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I've mounted my own motherboards in the past, and there were
always these plastic things that were used to keep the motherboard
up away from touching the bottom of the computer case ( box ) so
it wouldn't short out when the power was turned on. These plastic
things were sometimes called stand-offs I think. But in my new
computer case, only one stand-off is supplied. The case has little
rises punched into the bottom that I assume that the motherboard
is suppose to lie on and the one stand-off fits where for some
reason there is no such rise on the bottom of the case. So they
"saved money" not having to supply a few bit of plastic. But this
looks real dangerous ! You can't just sit the motherboard on
the bottom of a metal case without some kind of insulation between
the motherboard and the metal case, can you ? Somebody told me
this grounds the motherboard. Really ? Or will my motherboard
fry once the power is turned on ?
Can anyone tell me what is going on and what needs to be done
to correctly and safely mount my motherboard in the case ?
All motherboards have specific holes, usually 6 or 9 of them, intended for mounting the board on metal or plastic (usually metal) stand-offs, which in turn are screwed into pre-drilled holes in the motherboard mounting pan inside the case.
You CANNOT put a motherboard into the case without making sure that the underside of the board is completely lifted off of the case, i.e. DO NOT let anything on the underside of the board, contact the metal case.
You may want to go and purchase a little package of suitable standoffs, usually about 3/8 inch tall, to mount the board. Should cost very little. But don't mount the board without **some** form of stand-offs to hold it in place.
If you aren't confident with installing your motherboard in that case, then you should consider returning the case, or taking the motherboard and case in to your dealer and having them install it for you.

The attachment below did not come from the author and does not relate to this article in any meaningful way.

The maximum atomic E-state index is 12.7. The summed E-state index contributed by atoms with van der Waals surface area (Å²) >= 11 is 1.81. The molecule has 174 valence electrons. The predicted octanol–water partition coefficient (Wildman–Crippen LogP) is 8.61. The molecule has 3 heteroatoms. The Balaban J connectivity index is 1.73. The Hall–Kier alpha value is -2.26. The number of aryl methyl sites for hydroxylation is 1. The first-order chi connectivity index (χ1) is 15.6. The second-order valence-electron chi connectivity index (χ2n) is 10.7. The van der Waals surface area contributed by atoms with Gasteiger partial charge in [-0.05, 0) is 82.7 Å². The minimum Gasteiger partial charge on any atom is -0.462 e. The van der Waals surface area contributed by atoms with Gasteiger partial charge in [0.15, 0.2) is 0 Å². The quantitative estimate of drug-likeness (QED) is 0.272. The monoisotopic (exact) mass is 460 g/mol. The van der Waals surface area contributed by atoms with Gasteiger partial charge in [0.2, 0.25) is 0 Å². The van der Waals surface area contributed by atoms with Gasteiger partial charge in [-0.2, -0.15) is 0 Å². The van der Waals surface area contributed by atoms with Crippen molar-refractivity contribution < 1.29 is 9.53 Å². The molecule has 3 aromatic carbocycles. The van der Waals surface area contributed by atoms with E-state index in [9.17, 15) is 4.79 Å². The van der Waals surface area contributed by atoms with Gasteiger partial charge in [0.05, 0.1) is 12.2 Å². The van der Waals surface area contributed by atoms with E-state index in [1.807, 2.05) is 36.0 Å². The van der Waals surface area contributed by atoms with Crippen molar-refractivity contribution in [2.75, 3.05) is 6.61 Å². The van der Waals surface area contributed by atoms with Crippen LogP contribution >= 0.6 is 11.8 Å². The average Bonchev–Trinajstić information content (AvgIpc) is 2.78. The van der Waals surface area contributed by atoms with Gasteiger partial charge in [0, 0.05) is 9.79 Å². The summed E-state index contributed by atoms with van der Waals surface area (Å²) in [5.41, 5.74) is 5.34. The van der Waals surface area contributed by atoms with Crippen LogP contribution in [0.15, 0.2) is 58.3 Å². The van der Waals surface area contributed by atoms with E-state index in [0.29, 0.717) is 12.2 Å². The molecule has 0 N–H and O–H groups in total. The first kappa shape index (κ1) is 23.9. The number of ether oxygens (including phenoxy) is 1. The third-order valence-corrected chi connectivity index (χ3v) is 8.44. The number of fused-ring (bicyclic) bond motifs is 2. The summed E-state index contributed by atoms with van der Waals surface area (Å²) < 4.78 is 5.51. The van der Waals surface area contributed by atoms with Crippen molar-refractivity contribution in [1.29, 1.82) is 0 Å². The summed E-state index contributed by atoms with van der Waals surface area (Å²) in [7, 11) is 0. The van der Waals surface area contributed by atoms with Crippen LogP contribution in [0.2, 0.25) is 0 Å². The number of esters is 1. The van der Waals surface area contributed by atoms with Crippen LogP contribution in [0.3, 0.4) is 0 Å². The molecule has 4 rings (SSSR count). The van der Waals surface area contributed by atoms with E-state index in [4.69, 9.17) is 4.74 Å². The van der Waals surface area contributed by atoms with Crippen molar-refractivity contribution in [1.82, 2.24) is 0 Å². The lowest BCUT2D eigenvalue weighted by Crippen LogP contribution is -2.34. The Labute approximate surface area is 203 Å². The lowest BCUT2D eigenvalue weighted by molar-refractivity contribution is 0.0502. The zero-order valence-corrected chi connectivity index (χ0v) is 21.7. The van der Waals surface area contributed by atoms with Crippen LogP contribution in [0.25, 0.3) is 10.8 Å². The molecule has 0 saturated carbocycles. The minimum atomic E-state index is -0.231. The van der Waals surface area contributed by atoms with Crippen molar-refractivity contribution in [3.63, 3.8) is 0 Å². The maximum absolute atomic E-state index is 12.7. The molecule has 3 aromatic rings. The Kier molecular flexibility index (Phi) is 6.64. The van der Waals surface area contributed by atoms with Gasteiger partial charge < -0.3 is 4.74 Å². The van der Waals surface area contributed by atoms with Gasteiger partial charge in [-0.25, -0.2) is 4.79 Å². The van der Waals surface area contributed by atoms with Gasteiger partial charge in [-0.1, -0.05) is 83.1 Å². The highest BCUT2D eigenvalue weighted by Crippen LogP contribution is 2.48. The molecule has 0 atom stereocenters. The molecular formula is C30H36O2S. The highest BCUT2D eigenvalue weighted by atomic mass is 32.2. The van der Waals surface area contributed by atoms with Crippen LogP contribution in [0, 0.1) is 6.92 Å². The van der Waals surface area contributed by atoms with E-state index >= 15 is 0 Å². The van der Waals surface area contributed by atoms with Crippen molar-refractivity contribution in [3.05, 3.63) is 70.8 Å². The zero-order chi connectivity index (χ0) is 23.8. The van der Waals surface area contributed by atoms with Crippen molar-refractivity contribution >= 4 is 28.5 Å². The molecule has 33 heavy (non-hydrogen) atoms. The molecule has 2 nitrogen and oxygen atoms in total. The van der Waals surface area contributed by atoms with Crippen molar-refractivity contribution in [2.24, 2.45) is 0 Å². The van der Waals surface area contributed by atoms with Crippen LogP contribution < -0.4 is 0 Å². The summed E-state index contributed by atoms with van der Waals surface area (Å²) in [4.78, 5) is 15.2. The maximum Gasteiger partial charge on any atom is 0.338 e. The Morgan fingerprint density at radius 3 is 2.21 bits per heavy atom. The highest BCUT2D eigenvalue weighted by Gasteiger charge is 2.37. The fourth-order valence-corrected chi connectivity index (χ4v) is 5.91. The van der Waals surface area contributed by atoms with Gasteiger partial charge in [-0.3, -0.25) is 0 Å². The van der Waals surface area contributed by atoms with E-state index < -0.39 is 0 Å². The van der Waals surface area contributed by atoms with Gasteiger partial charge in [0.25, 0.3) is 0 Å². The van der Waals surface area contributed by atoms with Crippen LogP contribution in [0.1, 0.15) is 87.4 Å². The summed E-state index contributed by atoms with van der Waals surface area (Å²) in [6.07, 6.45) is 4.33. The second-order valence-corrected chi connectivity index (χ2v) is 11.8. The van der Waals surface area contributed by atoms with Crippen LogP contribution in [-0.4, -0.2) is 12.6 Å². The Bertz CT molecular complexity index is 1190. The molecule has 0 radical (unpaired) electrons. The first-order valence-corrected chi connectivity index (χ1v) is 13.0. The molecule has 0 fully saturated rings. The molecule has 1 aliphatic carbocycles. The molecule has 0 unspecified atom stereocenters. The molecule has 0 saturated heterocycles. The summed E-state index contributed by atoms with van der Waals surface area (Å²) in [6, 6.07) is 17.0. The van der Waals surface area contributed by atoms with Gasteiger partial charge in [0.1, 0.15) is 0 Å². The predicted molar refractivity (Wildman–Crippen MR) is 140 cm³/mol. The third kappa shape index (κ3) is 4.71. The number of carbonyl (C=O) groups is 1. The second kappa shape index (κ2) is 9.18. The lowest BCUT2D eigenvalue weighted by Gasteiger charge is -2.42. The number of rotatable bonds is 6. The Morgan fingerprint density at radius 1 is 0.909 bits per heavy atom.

As Sasha mentioned, there are usually 6 or 9 screw holes to hold down a motherboard. If you look on the underside of the motherboard, you will see that those holes are surrounded by a "dot" of tinned (silver colored) copper trace. It is OK for those dots to touch the riser, but nothing else should.
Without being able to see your case, it's hard to say, but since you mention that there are raised areas punched into the case, I would think that those would be the proper mounting posts. One way to help you tell is to simply lay the motherboard on them and then see if a card will properly fit into the motherboard and position properly in the case. But, like I said, if you aren't comfortable, then don't do it.
I'd just go right ahead and fit the motherboard on the basis that:
The case designers (probably!) know what they are doing.
Stand-offs in many (better quality?) cases are made of metal (so a raised case floor is equivalent).
What Quakeboy02 said: "If you look on the underside of the motherboard, you will see that those holes are surrounded by a "dot" of tinned (silver colored) copper trace. It is OK for those dots to touch the riser".
On (better quality?) motherboards, the mounting hole surround is serrated, a technique used to provide better electrical contact.
Like others have said, each hole for the motherboard should have a stand-off. Any hole that is tin or silver should be placed on a metal stand-off for better ground. Yes, the holes that have been tinned or have silver around them do serve a purpose. Their purpose is making the motherboard be a little resilient to static electricity and power problems by shunting these problems to ground. The manual should tell where the stand-offs are for your motherboard, so this is a good reason to read the freaking manual. Sure you can use the other f-word.
If only one stand-off is given to you then buy a computer builder's kit or similar kit which has all the screws, metal stand-offs, plastic stand-offs, and other parts for building a computer. The following is what you could get.
One tip, just do not torque the screws for the motherboard or else the motherboard will be damaged. It is best to drive the screw until it is firm to the motherboard with your hand. Do not use a power tool.